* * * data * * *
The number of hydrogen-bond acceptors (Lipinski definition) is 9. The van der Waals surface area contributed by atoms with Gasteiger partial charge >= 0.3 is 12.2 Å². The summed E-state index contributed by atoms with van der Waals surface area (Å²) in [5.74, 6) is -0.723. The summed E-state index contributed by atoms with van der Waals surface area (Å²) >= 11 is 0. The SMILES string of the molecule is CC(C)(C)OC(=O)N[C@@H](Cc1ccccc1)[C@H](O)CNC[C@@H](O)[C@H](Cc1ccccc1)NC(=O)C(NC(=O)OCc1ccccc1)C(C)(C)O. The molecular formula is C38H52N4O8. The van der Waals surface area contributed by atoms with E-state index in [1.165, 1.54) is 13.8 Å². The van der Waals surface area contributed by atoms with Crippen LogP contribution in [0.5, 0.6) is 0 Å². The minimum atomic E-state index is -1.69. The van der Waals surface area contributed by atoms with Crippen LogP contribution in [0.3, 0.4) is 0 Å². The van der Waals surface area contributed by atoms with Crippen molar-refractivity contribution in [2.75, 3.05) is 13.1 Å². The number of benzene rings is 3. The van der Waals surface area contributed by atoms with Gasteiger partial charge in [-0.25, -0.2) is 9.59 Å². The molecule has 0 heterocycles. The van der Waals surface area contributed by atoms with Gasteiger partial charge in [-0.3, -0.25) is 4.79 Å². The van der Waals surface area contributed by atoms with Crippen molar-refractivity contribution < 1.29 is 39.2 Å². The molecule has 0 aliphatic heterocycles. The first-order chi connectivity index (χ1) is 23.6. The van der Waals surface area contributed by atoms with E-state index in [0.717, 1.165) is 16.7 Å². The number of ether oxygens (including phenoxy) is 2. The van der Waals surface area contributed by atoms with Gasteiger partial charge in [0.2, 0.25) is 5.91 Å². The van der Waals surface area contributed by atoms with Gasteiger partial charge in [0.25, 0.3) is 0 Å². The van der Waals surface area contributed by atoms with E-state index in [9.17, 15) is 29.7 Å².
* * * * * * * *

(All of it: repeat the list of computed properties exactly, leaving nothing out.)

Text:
The number of hydrogen-bond acceptors (Lipinski definition) is 9. The van der Waals surface area contributed by atoms with Gasteiger partial charge >= 0.3 is 12.2 Å². The summed E-state index contributed by atoms with van der Waals surface area (Å²) in [5.74, 6) is -0.723. The summed E-state index contributed by atoms with van der Waals surface area (Å²) >= 11 is 0. The SMILES string of the molecule is CC(C)(C)OC(=O)N[C@@H](Cc1ccccc1)[C@H](O)CNC[C@@H](O)[C@H](Cc1ccccc1)NC(=O)C(NC(=O)OCc1ccccc1)C(C)(C)O. The molecular formula is C38H52N4O8. The van der Waals surface area contributed by atoms with E-state index in [1.165, 1.54) is 13.8 Å². The van der Waals surface area contributed by atoms with Crippen LogP contribution in [0.5, 0.6) is 0 Å². The minimum atomic E-state index is -1.69. The van der Waals surface area contributed by atoms with Crippen LogP contribution in [0.3, 0.4) is 0 Å². The van der Waals surface area contributed by atoms with Crippen molar-refractivity contribution in [2.75, 3.05) is 13.1 Å². The number of benzene rings is 3. The van der Waals surface area contributed by atoms with Gasteiger partial charge in [-0.25, -0.2) is 9.59 Å². The molecule has 0 heterocycles. The van der Waals surface area contributed by atoms with Gasteiger partial charge in [-0.3, -0.25) is 4.79 Å². The van der Waals surface area contributed by atoms with Crippen molar-refractivity contribution < 1.29 is 39.2 Å². The molecule has 0 aliphatic heterocycles. The first-order chi connectivity index (χ1) is 23.6. The van der Waals surface area contributed by atoms with E-state index in [0.717, 1.165) is 16.7 Å². The number of ether oxygens (including phenoxy) is 2. The van der Waals surface area contributed by atoms with Gasteiger partial charge in [0.2, 0.25) is 5.91 Å². The van der Waals surface area contributed by atoms with Gasteiger partial charge in [0.25, 0.3) is 0 Å². The van der Waals surface area contributed by atoms with E-state index in [9.17, 15) is 29.7 Å².